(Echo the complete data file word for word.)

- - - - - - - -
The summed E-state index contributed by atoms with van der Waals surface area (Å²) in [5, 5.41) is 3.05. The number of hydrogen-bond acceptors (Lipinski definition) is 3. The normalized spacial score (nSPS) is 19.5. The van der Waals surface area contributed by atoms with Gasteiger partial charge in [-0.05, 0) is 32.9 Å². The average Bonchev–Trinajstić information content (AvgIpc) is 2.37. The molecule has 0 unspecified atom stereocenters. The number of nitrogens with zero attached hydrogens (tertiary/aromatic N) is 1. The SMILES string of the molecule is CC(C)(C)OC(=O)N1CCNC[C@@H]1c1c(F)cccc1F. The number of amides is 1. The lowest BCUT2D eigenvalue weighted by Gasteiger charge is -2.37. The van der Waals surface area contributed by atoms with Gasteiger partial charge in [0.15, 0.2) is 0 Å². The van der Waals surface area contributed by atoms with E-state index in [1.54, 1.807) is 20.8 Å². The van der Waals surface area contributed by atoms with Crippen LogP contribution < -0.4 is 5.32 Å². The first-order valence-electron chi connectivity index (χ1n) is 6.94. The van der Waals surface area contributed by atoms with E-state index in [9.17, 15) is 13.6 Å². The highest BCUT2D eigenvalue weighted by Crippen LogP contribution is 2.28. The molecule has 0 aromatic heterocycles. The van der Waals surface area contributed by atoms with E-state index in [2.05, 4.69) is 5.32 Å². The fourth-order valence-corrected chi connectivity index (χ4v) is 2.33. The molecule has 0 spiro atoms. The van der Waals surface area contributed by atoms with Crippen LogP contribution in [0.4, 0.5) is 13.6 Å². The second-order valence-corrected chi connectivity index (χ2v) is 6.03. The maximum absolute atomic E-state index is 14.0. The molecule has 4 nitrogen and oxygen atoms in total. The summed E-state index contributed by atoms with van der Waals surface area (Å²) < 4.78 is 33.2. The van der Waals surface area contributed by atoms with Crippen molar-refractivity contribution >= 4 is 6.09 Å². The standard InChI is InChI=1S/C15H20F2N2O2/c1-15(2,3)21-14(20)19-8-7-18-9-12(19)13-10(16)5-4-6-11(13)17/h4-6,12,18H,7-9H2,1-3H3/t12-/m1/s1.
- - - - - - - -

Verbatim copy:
The summed E-state index contributed by atoms with van der Waals surface area (Å²) in [5, 5.41) is 3.05. The number of hydrogen-bond acceptors (Lipinski definition) is 3. The normalized spacial score (nSPS) is 19.5. The van der Waals surface area contributed by atoms with Gasteiger partial charge in [-0.05, 0) is 32.9 Å². The average Bonchev–Trinajstić information content (AvgIpc) is 2.37. The molecule has 0 unspecified atom stereocenters. The number of nitrogens with zero attached hydrogens (tertiary/aromatic N) is 1. The SMILES string of the molecule is CC(C)(C)OC(=O)N1CCNC[C@@H]1c1c(F)cccc1F. The number of amides is 1. The lowest BCUT2D eigenvalue weighted by Gasteiger charge is -2.37. The van der Waals surface area contributed by atoms with Gasteiger partial charge in [0.15, 0.2) is 0 Å². The van der Waals surface area contributed by atoms with E-state index in [1.54, 1.807) is 20.8 Å². The van der Waals surface area contributed by atoms with Crippen LogP contribution < -0.4 is 5.32 Å². The first-order valence-electron chi connectivity index (χ1n) is 6.94. The van der Waals surface area contributed by atoms with E-state index in [9.17, 15) is 13.6 Å². The highest BCUT2D eigenvalue weighted by Crippen LogP contribution is 2.28. The molecule has 0 aromatic heterocycles. The van der Waals surface area contributed by atoms with E-state index in [2.05, 4.69) is 5.32 Å². The fourth-order valence-corrected chi connectivity index (χ4v) is 2.33. The molecule has 0 spiro atoms. The van der Waals surface area contributed by atoms with Crippen LogP contribution in [0.4, 0.5) is 13.6 Å². The second-order valence-corrected chi connectivity index (χ2v) is 6.03. The maximum absolute atomic E-state index is 14.0. The molecule has 4 nitrogen and oxygen atoms in total. The summed E-state index contributed by atoms with van der Waals surface area (Å²) < 4.78 is 33.2. The van der Waals surface area contributed by atoms with Crippen molar-refractivity contribution >= 4 is 6.09 Å². The standard InChI is InChI=1S/C15H20F2N2O2/c1-15(2,3)21-14(20)19-8-7-18-9-12(19)13-10(16)5-4-6-11(13)17/h4-6,12,18H,7-9H2,1-3H3/t12-/m1/s1.